Why must I restate the subscript getter for this protocol requirement?

Consider for example:

protocol Table {
  associatedtype Value
  var rowIndices: Range<Int> { get }
  var columnIndices: Range<Int> { get }
  subscript(column: Int, row: Int) -> Value { get }
}

and

protocol MutableTable: Table {
  subscript(column: Int, row: Int) -> Value { set }
}

This will result in the compile time error:

 subscript(column: Int, row: Int) -> Value { set } // ERROR: Subscript with a setter must also have a getter

What is the rationale behind this error?

I mean:
MutableTable: Table
clearly implies that this subscript already has a getter.

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Considering that Set-only Subscripts are being discussed, it's probably more future-proof to not interpret { set } as being the same as { get set }.

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Ignoring the context of the protocols here, yes. But perhaps you mean't that as a suggestion to rethink that error / error message?

Just to be super clear (probably overly so):
My question here is about a protocol (MutableTable) refining another protocol (Table), where the latter requires the getter, ie there already is a getter requirement. So, again, the question is why this getter requirement has to be restated (in MutableTable).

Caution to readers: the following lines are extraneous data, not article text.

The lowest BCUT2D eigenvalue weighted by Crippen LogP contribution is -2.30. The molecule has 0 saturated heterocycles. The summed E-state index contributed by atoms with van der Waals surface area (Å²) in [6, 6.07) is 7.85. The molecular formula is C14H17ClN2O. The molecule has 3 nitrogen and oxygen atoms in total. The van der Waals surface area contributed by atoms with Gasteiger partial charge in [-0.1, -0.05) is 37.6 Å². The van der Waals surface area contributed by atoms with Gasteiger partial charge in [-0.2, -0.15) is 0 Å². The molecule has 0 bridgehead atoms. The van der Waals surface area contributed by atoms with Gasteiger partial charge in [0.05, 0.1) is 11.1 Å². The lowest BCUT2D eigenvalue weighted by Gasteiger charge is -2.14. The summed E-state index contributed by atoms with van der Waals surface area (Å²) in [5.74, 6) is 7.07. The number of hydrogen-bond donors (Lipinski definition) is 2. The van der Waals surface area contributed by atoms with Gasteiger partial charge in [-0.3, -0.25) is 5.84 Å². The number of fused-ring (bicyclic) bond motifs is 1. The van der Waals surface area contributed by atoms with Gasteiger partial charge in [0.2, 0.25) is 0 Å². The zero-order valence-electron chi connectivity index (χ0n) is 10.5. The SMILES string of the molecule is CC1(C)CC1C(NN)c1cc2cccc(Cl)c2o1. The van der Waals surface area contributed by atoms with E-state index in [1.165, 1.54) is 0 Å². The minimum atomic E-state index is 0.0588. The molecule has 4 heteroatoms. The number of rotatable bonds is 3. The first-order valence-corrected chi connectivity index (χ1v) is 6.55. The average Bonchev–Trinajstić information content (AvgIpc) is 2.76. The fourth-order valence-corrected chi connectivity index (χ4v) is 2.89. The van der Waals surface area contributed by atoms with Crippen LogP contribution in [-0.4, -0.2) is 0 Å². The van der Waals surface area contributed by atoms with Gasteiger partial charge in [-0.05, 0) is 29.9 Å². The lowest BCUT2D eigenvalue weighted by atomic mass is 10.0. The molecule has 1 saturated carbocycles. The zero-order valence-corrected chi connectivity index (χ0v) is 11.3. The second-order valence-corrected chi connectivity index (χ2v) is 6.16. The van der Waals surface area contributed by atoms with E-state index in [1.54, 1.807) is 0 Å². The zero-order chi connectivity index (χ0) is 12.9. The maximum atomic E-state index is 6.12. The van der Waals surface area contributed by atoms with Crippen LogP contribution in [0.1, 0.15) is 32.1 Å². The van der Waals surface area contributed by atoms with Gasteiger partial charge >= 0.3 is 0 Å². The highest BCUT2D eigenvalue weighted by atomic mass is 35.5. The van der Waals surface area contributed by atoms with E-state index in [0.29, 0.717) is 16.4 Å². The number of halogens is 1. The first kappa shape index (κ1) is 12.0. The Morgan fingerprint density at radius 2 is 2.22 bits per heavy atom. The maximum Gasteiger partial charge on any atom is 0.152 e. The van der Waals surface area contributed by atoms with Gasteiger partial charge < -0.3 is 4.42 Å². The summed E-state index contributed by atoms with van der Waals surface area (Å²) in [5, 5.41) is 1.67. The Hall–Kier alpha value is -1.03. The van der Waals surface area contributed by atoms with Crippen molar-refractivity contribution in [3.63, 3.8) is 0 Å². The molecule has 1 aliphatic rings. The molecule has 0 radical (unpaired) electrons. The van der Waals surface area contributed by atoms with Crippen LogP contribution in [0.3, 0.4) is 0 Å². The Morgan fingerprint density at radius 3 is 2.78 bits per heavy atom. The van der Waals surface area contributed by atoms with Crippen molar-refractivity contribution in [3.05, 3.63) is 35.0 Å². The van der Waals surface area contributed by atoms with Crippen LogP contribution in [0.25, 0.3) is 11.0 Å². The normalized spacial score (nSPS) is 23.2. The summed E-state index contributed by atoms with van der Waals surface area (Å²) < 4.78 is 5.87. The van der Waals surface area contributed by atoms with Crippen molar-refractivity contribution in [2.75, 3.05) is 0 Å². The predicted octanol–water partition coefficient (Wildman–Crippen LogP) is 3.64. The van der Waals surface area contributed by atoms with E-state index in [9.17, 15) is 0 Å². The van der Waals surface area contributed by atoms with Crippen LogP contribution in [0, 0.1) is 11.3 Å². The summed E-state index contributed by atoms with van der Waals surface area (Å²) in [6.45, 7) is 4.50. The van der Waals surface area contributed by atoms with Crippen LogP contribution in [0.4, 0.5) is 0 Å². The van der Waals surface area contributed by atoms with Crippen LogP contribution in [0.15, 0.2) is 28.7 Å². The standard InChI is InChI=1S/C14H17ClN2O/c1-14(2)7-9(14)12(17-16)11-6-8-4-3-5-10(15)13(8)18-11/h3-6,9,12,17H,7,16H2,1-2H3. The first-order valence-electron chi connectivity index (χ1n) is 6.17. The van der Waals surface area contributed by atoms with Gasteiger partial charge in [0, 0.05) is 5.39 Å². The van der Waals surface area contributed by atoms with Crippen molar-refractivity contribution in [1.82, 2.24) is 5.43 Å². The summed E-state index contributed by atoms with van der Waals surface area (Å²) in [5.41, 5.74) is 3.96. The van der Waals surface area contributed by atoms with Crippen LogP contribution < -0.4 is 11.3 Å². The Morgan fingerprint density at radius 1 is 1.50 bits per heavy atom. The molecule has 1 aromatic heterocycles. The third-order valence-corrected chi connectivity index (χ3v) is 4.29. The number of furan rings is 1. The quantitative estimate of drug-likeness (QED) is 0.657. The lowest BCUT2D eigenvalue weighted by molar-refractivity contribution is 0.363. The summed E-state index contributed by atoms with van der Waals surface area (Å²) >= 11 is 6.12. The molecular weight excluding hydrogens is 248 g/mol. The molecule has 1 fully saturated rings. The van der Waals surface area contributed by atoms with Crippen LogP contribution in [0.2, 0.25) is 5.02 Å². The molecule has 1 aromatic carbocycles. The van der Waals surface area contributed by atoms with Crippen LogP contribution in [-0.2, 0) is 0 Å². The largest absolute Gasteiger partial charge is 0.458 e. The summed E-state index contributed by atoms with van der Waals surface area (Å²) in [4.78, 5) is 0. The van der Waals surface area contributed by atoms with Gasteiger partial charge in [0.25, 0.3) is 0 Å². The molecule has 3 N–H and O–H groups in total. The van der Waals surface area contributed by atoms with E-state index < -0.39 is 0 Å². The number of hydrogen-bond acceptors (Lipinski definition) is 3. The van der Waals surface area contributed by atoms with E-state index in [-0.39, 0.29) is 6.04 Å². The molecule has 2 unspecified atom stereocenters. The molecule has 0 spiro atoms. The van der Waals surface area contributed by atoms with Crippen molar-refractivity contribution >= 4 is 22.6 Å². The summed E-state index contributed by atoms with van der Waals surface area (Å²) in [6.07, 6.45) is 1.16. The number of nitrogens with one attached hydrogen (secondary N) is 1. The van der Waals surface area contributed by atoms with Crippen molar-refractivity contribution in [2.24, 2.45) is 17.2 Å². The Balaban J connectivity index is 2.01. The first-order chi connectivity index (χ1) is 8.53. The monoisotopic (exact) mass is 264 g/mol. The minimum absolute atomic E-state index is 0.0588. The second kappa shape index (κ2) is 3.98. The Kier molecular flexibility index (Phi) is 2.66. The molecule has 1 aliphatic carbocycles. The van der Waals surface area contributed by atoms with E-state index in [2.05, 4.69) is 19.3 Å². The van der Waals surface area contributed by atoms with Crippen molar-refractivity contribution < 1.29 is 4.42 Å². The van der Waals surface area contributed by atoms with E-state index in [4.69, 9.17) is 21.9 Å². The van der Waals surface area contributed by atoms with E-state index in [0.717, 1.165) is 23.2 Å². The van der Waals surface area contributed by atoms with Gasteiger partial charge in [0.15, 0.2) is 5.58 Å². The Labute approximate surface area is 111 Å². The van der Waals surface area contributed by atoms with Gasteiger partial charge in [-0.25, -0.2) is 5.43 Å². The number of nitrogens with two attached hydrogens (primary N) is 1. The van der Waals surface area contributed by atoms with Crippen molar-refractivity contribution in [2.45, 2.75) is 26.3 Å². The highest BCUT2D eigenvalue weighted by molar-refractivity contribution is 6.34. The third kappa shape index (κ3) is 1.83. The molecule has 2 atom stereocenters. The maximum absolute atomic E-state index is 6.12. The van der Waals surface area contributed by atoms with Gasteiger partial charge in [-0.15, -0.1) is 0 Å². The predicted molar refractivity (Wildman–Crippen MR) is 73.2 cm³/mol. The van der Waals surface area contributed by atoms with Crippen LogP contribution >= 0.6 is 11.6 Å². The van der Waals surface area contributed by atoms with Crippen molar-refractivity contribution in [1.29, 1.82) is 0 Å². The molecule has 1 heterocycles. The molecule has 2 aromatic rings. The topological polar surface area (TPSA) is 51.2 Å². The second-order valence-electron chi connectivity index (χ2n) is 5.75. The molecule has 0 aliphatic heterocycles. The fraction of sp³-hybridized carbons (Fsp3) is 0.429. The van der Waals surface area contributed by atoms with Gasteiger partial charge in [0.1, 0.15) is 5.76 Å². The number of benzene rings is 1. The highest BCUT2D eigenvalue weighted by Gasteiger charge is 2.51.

That is, when Swift says (about my specific code above):

ERROR: Subscript with a setter must also have a getter

I say: Yes, sure, but can't you see that the subscript has a getter? It's right there in the code. Can't you see that MutableTable refines Table, and one of the few things Table says/requires is that the subscript has a getter?

You can simplify your example with a property:

protocol P {
    var foo: Int { get }
}

protocol Q: P {
    var foo: Int { set }
}

// error: variable with a setter must also have a getter
//     var foo: Int { set }
//                    ^

This may be due to the fact that P's .foo property may be different from Q's .foo property if you provide a default implementation in a protocol extension, so it should be defined independently.

I still need to understand how variable overloading really works behind the scenes in Swift. This thread may be related:

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